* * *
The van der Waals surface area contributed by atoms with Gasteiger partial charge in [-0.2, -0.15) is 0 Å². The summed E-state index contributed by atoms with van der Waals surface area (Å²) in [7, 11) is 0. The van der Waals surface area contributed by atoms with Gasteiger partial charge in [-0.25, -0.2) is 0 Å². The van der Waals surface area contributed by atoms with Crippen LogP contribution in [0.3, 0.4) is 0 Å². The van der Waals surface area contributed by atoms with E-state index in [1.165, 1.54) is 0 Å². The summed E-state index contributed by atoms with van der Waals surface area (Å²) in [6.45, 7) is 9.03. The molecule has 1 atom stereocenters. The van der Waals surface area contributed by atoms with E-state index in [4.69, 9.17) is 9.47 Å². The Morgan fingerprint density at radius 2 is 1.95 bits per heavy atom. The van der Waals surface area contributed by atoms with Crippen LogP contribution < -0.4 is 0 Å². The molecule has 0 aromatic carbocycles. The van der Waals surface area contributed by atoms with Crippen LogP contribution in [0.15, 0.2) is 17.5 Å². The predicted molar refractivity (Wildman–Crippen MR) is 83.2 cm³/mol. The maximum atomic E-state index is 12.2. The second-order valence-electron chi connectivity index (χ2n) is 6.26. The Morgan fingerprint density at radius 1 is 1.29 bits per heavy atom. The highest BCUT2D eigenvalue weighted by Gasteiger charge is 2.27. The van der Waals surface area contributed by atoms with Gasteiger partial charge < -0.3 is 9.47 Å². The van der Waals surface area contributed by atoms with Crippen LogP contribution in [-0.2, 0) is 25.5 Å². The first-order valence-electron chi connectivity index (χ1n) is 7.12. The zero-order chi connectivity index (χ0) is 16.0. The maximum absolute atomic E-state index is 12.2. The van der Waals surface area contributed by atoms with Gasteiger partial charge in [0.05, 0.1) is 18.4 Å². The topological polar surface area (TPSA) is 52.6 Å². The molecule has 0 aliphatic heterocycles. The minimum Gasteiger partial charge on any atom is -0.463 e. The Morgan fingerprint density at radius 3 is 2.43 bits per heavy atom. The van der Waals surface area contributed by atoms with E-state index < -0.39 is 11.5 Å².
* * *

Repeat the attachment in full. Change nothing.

The van der Waals surface area contributed by atoms with Gasteiger partial charge in [-0.2, -0.15) is 0 Å². The summed E-state index contributed by atoms with van der Waals surface area (Å²) in [7, 11) is 0. The van der Waals surface area contributed by atoms with Gasteiger partial charge in [-0.25, -0.2) is 0 Å². The van der Waals surface area contributed by atoms with Crippen LogP contribution in [0.3, 0.4) is 0 Å². The van der Waals surface area contributed by atoms with E-state index in [1.165, 1.54) is 0 Å². The summed E-state index contributed by atoms with van der Waals surface area (Å²) in [6.45, 7) is 9.03. The molecule has 1 atom stereocenters. The van der Waals surface area contributed by atoms with E-state index in [4.69, 9.17) is 9.47 Å². The Morgan fingerprint density at radius 2 is 1.95 bits per heavy atom. The van der Waals surface area contributed by atoms with Crippen LogP contribution < -0.4 is 0 Å². The molecule has 0 aromatic carbocycles. The van der Waals surface area contributed by atoms with Crippen LogP contribution in [0.15, 0.2) is 17.5 Å². The predicted molar refractivity (Wildman–Crippen MR) is 83.2 cm³/mol. The maximum atomic E-state index is 12.2. The second-order valence-electron chi connectivity index (χ2n) is 6.26. The Morgan fingerprint density at radius 1 is 1.29 bits per heavy atom. The highest BCUT2D eigenvalue weighted by Gasteiger charge is 2.27. The van der Waals surface area contributed by atoms with Gasteiger partial charge < -0.3 is 9.47 Å². The van der Waals surface area contributed by atoms with Crippen LogP contribution in [-0.2, 0) is 25.5 Å². The first-order valence-electron chi connectivity index (χ1n) is 7.12. The zero-order chi connectivity index (χ0) is 16.0. The maximum absolute atomic E-state index is 12.2. The van der Waals surface area contributed by atoms with Gasteiger partial charge in [0.05, 0.1) is 18.4 Å². The topological polar surface area (TPSA) is 52.6 Å². The molecule has 0 aliphatic heterocycles. The minimum Gasteiger partial charge on any atom is -0.463 e. The Morgan fingerprint density at radius 3 is 2.43 bits per heavy atom. The van der Waals surface area contributed by atoms with E-state index < -0.39 is 11.5 Å².